Suppose a Sentence is a critical and personal reflection on the art of the sentence in literature, widely conceived. It is both an experiment in the attentive form of the essay - asking what happens, and where one might wander, when as readers and writers we pay minute attention to the language before us - and a polemic for certain kinds of experiment in prose. In a series of essays, each taking a single sentence as its starting point, the book explores style, voice and context. But it also uses its subjects - from George Eliot to Joan Didion, John Donne to Annie Dillard - to ask what the sentence is today and what it might become next.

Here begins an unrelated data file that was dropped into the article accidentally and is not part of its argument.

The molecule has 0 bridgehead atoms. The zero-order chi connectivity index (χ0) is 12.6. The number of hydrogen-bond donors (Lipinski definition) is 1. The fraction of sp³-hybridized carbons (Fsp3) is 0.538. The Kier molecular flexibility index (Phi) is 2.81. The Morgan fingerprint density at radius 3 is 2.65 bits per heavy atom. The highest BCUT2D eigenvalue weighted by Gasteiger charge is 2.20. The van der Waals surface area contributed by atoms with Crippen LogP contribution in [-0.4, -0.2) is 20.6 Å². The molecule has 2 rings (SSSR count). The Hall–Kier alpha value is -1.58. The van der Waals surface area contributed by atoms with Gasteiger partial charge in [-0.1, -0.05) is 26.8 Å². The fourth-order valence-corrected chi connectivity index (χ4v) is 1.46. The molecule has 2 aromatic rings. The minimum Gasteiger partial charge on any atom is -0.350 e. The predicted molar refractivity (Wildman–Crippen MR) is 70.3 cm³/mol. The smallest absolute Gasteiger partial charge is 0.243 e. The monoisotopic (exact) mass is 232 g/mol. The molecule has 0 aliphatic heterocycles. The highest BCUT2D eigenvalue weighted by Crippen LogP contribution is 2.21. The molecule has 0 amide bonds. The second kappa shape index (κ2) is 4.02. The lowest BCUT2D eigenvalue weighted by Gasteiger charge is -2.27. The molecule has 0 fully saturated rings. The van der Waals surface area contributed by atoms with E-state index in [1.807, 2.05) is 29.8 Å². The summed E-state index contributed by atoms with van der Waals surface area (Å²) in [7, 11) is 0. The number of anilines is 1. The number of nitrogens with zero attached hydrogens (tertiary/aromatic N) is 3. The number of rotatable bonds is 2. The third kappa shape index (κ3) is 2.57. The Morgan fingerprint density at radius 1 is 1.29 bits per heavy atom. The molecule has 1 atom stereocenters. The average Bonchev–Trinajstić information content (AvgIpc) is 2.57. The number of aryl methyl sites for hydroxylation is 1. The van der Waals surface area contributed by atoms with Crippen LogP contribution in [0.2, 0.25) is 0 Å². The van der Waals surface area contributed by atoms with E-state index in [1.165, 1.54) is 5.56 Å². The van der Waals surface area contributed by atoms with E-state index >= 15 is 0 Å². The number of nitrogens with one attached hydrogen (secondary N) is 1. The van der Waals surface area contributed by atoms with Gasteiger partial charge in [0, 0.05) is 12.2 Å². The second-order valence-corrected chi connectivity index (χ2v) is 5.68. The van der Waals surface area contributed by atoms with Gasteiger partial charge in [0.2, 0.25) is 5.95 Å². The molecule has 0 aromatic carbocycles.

About the Author
Brian Dillon was born in Dublin in 1969. His books include Essayism, In the Dark Room, The Great Explosion (shortlisted for the Ondaatje Prize), Objects in This Mirror: Essays, I Am Sitting in a Room, Sanctuary, and Tormented Hope: Nine Hypochondriac Lives (shortlisted for the Wellcome Book Prize). His writing has appeared in the Guardian, New York Times, London Review of Books, Times Literary Supplement, Bookforum, frieze and Artforum. He is UK editor of Cabinet magazine, and teaches at the Royal College of Art, London.